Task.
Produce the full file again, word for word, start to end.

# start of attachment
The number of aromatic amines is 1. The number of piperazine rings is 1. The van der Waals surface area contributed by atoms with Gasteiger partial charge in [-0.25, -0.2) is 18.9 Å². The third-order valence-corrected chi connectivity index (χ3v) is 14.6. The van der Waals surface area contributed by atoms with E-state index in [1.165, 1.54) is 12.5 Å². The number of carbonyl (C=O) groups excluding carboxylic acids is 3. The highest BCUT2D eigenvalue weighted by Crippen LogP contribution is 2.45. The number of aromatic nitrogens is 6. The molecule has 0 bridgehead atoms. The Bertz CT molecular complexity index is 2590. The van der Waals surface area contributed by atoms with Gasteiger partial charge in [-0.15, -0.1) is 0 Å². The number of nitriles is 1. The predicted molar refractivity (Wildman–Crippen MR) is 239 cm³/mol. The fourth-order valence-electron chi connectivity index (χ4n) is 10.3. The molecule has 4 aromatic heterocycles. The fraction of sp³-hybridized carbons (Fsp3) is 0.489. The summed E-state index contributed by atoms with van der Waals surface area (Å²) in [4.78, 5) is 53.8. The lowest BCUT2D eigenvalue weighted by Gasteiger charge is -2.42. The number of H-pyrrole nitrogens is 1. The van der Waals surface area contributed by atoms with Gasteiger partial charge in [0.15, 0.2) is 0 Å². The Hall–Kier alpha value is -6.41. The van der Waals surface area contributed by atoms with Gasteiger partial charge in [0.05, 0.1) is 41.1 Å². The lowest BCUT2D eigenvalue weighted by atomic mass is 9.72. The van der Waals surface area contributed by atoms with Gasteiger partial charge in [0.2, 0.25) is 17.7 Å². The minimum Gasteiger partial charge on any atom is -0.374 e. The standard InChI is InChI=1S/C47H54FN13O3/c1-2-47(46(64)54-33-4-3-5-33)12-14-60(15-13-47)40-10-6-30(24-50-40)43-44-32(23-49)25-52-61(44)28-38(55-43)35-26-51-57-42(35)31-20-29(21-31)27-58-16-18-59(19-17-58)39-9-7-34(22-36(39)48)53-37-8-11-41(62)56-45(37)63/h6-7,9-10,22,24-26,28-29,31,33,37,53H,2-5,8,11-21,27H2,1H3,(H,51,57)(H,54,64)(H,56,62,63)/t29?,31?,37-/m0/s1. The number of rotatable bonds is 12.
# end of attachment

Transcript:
The number of aromatic amines is 1. The number of piperazine rings is 1. The van der Waals surface area contributed by atoms with Gasteiger partial charge in [-0.25, -0.2) is 18.9 Å². The third-order valence-corrected chi connectivity index (χ3v) is 14.6. The van der Waals surface area contributed by atoms with E-state index in [1.165, 1.54) is 12.5 Å². The number of carbonyl (C=O) groups excluding carboxylic acids is 3. The highest BCUT2D eigenvalue weighted by Crippen LogP contribution is 2.45. The number of aromatic nitrogens is 6. The molecule has 0 bridgehead atoms. The Bertz CT molecular complexity index is 2590. The van der Waals surface area contributed by atoms with Gasteiger partial charge in [-0.15, -0.1) is 0 Å². The number of nitriles is 1. The predicted molar refractivity (Wildman–Crippen MR) is 239 cm³/mol. The fourth-order valence-electron chi connectivity index (χ4n) is 10.3. The molecule has 4 aromatic heterocycles. The fraction of sp³-hybridized carbons (Fsp3) is 0.489. The summed E-state index contributed by atoms with van der Waals surface area (Å²) in [4.78, 5) is 53.8. The lowest BCUT2D eigenvalue weighted by Gasteiger charge is -2.42. The number of H-pyrrole nitrogens is 1. The van der Waals surface area contributed by atoms with Gasteiger partial charge in [0.15, 0.2) is 0 Å². The Hall–Kier alpha value is -6.41. The van der Waals surface area contributed by atoms with Gasteiger partial charge in [0.05, 0.1) is 41.1 Å². The lowest BCUT2D eigenvalue weighted by atomic mass is 9.72. The van der Waals surface area contributed by atoms with Gasteiger partial charge in [0.2, 0.25) is 17.7 Å². The minimum Gasteiger partial charge on any atom is -0.374 e. The standard InChI is InChI=1S/C47H54FN13O3/c1-2-47(46(64)54-33-4-3-5-33)12-14-60(15-13-47)40-10-6-30(24-50-40)43-44-32(23-49)25-52-61(44)28-38(55-43)35-26-51-57-42(35)31-20-29(21-31)27-58-16-18-59(19-17-58)39-9-7-34(22-36(39)48)53-37-8-11-41(62)56-45(37)63/h6-7,9-10,22,24-26,28-29,31,33,37,53H,2-5,8,11-21,27H2,1H3,(H,51,57)(H,54,64)(H,56,62,63)/t29?,31?,37-/m0/s1. The number of rotatable bonds is 12.